If Only Americans Cared About War Victims Like They Care About This Fucking Piece Of Cloth

Today, because of a few obnoxious remarks by America’s WWE president, the entirety of US political discourse is consumed in chatter about a stripy piece of cloth. We should all stand before our flag! No, it should be okay to take a knee in protest of our nation’s policies! You’re disrespecting our troops! You’re a Nazi! Blah, blah, blah.

I love this job, and I’m really grateful to my patrons for making it possible, but sometimes offering a quality daily opinion about what’s going on in American politics feels like trying to compose a beautiful symphony using only the recorded screams of psychiatric patients.

No offense.

I can understand why Americans don’t like to travel abroad much. If I lived in such a geologically, meteorologically and culturally diverse nation as the United States I doubt I would have traveled as much as I have either. Why go through all the hassle of passports, visas, currency exchanges and language barriers when you live in a vast nation with such dramatically different places to visit as New York City, New Orleans, San Francisco, and the Florida Keys? Why travel to Brazil when you still haven’t been to Alaska or Hawaii? To Yellowstone or Yosemite? Add in the fact that American workers only get an average of seven vacation days a year and many of them are struggling financially as it is, and it makes perfect sense that they tend to stay within their borders.

The disadvantage to not travelling abroad, though, is that it builds the illusion that the things people do in your country are perfectly normal. I’ve spent time in dozens of countries all over Europe and South America, and I have never seen anywhere remotely close to the bizarre level of fetishistic flag worship as when I’ve been to visit the States. Google this subject and you’ll find people all over the world in all sorts of forums puzzling about this strange American flag obsession. Other countries mostly fly their colors at government buildings and soccer games; Americans fly theirs at fucking McDonald’s. Standing for the national anthem at standard mid-season football games is weird. Having schoolchildren say a pledge of allegiance to a flag is weird.

Interestingly, this disparate reverence for the flag is mirrored in the reverence for military service personnel. Here in Australia if you tell someone you were in the RAAF, you don’t get a big “thank you for your service” song and dance like you often will in the States, you get an “Oh nice, I drive a flatbed myself.” It’s treated as a job, more or less like any other.

Is it a coincidence that there is a unique reverence for patriotic pieces of fabric in the same nation that there is a unique reverence for military personnel? And is it a further coincidence that this unique reverence for flags and soldiers is occurring in the nation that has many times more military bases outside its borders than any other nation?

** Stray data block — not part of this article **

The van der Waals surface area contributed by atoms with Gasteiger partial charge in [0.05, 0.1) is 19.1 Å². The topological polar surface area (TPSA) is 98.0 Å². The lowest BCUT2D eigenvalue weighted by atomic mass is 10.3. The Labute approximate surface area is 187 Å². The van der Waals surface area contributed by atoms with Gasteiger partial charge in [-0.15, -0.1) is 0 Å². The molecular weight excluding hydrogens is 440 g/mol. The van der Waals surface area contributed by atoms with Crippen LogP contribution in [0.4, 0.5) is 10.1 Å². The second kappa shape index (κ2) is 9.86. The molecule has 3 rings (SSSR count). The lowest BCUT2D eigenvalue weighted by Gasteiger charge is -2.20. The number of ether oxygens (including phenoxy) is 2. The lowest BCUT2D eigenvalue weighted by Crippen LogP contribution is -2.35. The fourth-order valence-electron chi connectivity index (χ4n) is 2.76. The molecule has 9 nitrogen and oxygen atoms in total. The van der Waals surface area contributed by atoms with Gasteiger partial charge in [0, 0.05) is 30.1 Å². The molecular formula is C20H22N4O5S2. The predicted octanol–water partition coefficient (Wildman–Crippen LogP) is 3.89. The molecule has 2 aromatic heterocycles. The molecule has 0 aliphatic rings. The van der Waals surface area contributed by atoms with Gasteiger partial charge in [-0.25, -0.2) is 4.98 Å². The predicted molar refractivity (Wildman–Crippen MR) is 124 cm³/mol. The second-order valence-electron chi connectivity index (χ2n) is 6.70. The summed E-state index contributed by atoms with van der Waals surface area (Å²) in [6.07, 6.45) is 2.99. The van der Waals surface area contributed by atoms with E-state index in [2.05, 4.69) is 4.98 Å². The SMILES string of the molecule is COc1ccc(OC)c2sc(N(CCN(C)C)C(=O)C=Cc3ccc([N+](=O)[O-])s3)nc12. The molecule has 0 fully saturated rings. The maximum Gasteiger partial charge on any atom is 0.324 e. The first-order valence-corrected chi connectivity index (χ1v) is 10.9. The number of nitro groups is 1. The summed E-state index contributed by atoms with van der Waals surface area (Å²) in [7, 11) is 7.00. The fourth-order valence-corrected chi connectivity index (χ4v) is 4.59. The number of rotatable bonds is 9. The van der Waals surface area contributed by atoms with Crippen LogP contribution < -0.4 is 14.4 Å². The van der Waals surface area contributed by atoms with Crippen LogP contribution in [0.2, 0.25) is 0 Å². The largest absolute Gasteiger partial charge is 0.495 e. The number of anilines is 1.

Of course not. The only way to manufacture the consent of the governed for the encircling and dominating of the planet with the most powerful military force in history is to constantly reinforce the notion that your country is exceptional. If America is a uniquely great, wonderful protector of freedom and democracy, then it makes perfect sense that it should be in eternal conflict with the forces of evil around the globe. It makes perfect sense for the annual US military budget to be inching toward a trillion dollars while the American people are denied the basic social safety nets accorded to everyone else in every other major country on earth. It makes perfect sense for the most fabtastically awesome country that ever existed to use its military and economic might to bully and manipulate the entire world as it sees fit.

As we’ve discussed previously, NFL players only started appearing on the field for the national anthem after the US Department of Defense and National Guard started pouring millions of dollars into the NFL just a few years ago. Had his career happened prior to 2009 Colin Kaepernick would have been chilling in the locker room with the other players during the whole patriotic ritual, but because of the US war propaganda machine we’re all babbling about flags today.

Whenever I criticize America’s kinky flag fetish I get a bunch of people rushing in to inform me that it’s not about the stripy piece of cloth itself, but what it symbolizes. When I ask what exactly is being symbolized I get a bunch of different answers, all premised upon positive perspectives of the United States and none which anybody who’s well-informed about actual US behavior would agree with. Regardless, this is an enormous amount of mental and emotional energy to be spending on a symbol when real, non-symbolic people are being killed every single day by America’s horrible policies both at home and abroad. My most sincere wish for the world is that Americans one day come to care half as much about the victims of police brutality, poverty, sanctions and war as they care about that stupid fucking stripy piece of cloth.

I would burn a million flags — American, Australian or otherwise — if I thought there was a chance that it could save even one victim of US military aggression. Any decent human being would, and if you wouldn’t you are not a decent human being. As George Carlin said, “I don’t get all choked up about yellow ribbons and American flags. I see them as symbols, and I leave them to the symbol-minded.”

Here’s to a future where people place more value on one another than on symbols.

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